Ka-Boom Times: Pay or We Blow Up the Factory

Bertel Schmitt
by Bertel Schmitt

The situation in the collapsing French parts industry is turning explosive—literally. Workers at bankrupt French car parts maker New Fabris threaten to blow up their factory if they do not receive money from Renault and Peugeot, Reuters reports. The workers are occupying the New Fabris factory at Chatellerault, near Poitiers in central France.

Their ultimatum: Renault and PSA had better pay €30,000 ($41,800) to each of the 336 laid-off workers at the factory, a total of around €10 million. If they pay, they get the remaining stock of parts and the tooling. If not . . .

“The bottles of gas have already been placed at various parts of the factory and are connected with each other,” CGT trades union official Guy Eyermann told France Info radio. “If Renault and PSA refuse to give us that money, the factory could blow up before the end of the month.”

A delegation of the workers will meet Renault on Thursday. The police have no comment.

The company had been acquired by ZEN of Italy which is headed by Florindo Garro. ZEN makes cast iron parts for vehicles. Garro controls other metal firms in France such as Rencast and SBFM. They also have financial difficulties. The industry is in a bust-boom cycle: The treat of blowing up the factory comes after holding managers hostage have received Gallic shrugs and are not even mentioned in the media anymore.

Bertel Schmitt
Bertel Schmitt

Bertel Schmitt comes back to journalism after taking a 35 year break in advertising and marketing. He ran and owned advertising agencies in Duesseldorf, Germany, and New York City. Volkswagen A.G. was Bertel's most important corporate account. Schmitt's advertising and marketing career touched many corners of the industry with a special focus on automotive products and services. Since 2004, he lives in Japan and China with his wife <a href="http://www.tomokoandbertel.com"> Tomoko </a>. Bertel Schmitt is a founding board member of the <a href="http://www.offshoresuperseries.com"> Offshore Super Series </a>, an American offshore powerboat racing organization. He is co-owner of the racing team Typhoon.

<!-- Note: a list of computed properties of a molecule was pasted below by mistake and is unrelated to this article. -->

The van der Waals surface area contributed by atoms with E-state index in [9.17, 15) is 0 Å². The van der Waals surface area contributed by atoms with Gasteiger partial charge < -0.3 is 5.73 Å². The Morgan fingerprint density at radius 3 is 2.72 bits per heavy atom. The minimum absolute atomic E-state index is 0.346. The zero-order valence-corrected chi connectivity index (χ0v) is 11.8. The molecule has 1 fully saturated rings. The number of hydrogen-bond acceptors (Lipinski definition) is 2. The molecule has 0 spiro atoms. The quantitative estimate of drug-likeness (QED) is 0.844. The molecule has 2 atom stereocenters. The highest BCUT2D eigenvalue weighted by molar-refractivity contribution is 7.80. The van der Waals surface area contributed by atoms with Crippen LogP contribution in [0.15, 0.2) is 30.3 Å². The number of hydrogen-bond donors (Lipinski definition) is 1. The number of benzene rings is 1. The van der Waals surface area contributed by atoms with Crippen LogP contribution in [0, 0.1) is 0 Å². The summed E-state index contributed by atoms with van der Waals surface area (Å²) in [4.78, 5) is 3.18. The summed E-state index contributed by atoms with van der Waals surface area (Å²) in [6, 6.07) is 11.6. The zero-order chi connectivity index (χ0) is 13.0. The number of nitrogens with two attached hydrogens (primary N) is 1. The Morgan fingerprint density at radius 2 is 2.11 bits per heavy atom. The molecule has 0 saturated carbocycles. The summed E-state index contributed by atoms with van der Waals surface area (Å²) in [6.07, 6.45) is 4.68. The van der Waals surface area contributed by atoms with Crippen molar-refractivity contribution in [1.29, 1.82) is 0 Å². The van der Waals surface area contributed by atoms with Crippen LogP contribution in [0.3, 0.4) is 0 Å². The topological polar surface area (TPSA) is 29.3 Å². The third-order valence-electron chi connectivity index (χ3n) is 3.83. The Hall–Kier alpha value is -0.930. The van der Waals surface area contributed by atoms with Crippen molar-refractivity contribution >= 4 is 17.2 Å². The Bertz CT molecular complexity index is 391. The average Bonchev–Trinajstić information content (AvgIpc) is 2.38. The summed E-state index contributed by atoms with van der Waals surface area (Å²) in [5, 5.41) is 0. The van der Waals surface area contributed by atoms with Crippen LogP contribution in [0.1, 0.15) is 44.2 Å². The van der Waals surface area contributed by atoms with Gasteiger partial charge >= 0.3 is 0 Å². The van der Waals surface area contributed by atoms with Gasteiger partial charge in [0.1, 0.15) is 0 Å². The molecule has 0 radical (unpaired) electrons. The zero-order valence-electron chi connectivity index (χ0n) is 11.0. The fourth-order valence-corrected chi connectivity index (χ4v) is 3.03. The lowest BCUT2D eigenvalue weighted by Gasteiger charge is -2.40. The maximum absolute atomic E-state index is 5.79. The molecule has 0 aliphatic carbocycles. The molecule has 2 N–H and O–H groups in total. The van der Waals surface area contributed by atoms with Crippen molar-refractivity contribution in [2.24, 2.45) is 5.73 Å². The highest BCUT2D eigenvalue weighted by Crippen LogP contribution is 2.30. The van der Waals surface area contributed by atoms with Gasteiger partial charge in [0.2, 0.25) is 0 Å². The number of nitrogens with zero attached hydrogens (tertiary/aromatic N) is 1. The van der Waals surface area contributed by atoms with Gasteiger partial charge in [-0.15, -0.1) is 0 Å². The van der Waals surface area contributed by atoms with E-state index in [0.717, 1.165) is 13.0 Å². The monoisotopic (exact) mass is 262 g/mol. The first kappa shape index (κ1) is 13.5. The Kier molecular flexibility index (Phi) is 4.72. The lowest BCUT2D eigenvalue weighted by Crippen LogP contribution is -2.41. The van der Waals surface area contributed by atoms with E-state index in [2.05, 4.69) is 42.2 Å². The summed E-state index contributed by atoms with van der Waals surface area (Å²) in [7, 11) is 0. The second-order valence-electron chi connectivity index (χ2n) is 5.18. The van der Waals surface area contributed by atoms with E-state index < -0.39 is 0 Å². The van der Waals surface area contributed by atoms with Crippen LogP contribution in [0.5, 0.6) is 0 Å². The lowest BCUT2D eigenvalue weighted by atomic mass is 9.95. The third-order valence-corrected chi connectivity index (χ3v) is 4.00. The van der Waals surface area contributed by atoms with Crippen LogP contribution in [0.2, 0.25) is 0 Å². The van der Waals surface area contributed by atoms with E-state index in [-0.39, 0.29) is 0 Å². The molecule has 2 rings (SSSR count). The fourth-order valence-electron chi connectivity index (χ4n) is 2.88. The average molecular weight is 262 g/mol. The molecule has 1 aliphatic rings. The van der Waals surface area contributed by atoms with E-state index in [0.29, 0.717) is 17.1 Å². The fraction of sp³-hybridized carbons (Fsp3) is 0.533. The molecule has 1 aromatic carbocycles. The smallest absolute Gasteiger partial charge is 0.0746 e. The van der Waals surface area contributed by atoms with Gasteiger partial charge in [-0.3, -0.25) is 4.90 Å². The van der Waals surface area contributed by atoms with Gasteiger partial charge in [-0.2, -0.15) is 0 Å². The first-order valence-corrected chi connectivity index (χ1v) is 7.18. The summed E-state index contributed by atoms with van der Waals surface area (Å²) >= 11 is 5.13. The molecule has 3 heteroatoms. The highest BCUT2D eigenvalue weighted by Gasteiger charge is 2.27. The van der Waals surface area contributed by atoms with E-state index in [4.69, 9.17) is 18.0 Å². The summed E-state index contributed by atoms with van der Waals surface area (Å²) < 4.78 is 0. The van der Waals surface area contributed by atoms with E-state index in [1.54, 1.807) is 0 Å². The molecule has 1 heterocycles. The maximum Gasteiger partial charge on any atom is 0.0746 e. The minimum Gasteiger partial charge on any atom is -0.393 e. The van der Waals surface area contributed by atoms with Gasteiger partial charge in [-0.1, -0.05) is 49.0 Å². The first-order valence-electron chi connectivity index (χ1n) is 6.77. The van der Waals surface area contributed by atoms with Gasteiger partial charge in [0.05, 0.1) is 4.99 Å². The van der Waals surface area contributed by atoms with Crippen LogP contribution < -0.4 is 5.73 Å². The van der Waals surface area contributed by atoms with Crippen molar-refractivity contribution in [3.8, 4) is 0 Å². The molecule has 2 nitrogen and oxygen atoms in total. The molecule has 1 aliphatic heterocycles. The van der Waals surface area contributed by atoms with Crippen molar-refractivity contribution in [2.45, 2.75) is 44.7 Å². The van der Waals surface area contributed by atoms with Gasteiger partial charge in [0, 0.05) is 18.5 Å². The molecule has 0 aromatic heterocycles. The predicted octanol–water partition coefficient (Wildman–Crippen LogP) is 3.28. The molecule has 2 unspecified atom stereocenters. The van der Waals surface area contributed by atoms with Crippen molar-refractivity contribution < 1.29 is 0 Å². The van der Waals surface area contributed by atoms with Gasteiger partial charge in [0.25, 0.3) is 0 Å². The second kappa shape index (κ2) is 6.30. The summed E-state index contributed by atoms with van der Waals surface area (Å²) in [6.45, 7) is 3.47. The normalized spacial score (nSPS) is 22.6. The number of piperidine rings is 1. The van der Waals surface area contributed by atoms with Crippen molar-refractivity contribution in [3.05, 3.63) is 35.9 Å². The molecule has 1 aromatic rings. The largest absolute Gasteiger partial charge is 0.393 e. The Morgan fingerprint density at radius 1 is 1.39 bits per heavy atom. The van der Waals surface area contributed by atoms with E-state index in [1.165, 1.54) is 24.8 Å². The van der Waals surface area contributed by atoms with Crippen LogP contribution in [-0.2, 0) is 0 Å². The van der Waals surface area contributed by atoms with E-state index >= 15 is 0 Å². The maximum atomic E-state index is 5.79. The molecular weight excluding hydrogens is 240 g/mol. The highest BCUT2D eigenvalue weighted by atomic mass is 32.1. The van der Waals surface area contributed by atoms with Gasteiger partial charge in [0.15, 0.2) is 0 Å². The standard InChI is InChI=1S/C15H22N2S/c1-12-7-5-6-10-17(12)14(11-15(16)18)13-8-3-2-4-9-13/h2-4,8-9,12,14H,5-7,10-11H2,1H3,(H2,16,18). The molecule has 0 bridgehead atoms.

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  • Geeber Geeber on Jul 13, 2009

    I thought that the European approach to the economy was supposed to prevent this sort of thing from happening in the first place. I guess not. As for people asking, "Why don't American workers do this?" - I'm sure that many American auto executives would say the same thing. They could let the workers burn down the factory, then break all of their contracts, and source parts from more competitive manufacturers (or just reduce their supplier base).

  • Paris-dakar Paris-dakar on Jul 13, 2009
    I thought that the European approach to the economy was supposed to prevent this sort of thing from happening in the first place. Actually, the Neo-Marxism popular among the Euro Elite eggs this rabble on.
  • Paradigm_shift Paradigm_shift on Jul 13, 2009

    Sabot = Shoe. During labor disputes in the 19th century, disgruntled French workers would throw their wooden shoes into the gears of the machinery causing it to break, hence, “Sabotage.” Someone's been watching Star Trek 6...

  • Tricky Dicky Tricky Dicky on Jul 17, 2009

    What to do huh?! Exploding gas canisters, supply interruptions, miserable workers. Mmm. Well, there's about €2M in parts and about the same in tooling, then the cost of the plant itself (low market value whilst auto demand is bottomed out right now). A bit of rounding and damage assessment about the unsatisfactory nature of controlling exploding gas canisters, say damage of less than €5M. 366 workers asking for €30K a piece, a smidge of bank and accountancy fees makes €11M. Then factor in entertainment value. My quick reckoning says let 'em push the plunger.